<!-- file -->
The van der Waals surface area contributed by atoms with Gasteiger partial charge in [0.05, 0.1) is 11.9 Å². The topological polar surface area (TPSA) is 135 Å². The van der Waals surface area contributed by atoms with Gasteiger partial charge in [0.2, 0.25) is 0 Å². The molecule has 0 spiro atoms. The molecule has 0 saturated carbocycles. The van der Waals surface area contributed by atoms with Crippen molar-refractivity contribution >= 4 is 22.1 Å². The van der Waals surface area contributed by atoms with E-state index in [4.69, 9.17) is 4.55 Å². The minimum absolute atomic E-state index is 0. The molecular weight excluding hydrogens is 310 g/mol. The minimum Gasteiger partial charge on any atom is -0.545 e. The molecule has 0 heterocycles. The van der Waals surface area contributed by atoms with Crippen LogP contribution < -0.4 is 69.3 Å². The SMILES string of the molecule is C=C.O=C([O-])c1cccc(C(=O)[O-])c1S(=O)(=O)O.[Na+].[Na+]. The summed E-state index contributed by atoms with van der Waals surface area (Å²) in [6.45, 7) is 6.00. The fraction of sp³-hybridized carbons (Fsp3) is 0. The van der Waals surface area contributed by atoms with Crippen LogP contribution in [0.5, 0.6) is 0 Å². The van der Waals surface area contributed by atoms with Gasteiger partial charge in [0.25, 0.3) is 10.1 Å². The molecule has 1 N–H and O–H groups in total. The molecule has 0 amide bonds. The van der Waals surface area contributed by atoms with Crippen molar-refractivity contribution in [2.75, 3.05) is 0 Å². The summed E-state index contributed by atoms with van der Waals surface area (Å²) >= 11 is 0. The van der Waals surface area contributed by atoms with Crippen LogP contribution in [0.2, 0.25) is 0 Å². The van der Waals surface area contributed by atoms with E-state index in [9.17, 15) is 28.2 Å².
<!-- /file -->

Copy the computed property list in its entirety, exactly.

The van der Waals surface area contributed by atoms with Gasteiger partial charge in [0.05, 0.1) is 11.9 Å². The topological polar surface area (TPSA) is 135 Å². The van der Waals surface area contributed by atoms with Gasteiger partial charge in [0.2, 0.25) is 0 Å². The molecule has 0 spiro atoms. The molecule has 0 saturated carbocycles. The van der Waals surface area contributed by atoms with Crippen molar-refractivity contribution >= 4 is 22.1 Å². The van der Waals surface area contributed by atoms with E-state index in [4.69, 9.17) is 4.55 Å². The minimum absolute atomic E-state index is 0. The molecular weight excluding hydrogens is 310 g/mol. The minimum Gasteiger partial charge on any atom is -0.545 e. The molecule has 0 heterocycles. The van der Waals surface area contributed by atoms with Crippen LogP contribution < -0.4 is 69.3 Å². The SMILES string of the molecule is C=C.O=C([O-])c1cccc(C(=O)[O-])c1S(=O)(=O)O.[Na+].[Na+]. The summed E-state index contributed by atoms with van der Waals surface area (Å²) in [6.45, 7) is 6.00. The fraction of sp³-hybridized carbons (Fsp3) is 0. The van der Waals surface area contributed by atoms with Crippen LogP contribution in [0.5, 0.6) is 0 Å². The van der Waals surface area contributed by atoms with Gasteiger partial charge in [0.25, 0.3) is 10.1 Å². The molecule has 1 N–H and O–H groups in total. The molecule has 0 amide bonds. The van der Waals surface area contributed by atoms with Crippen molar-refractivity contribution in [2.75, 3.05) is 0 Å². The summed E-state index contributed by atoms with van der Waals surface area (Å²) >= 11 is 0. The van der Waals surface area contributed by atoms with Crippen LogP contribution in [0.2, 0.25) is 0 Å². The van der Waals surface area contributed by atoms with E-state index in [9.17, 15) is 28.2 Å².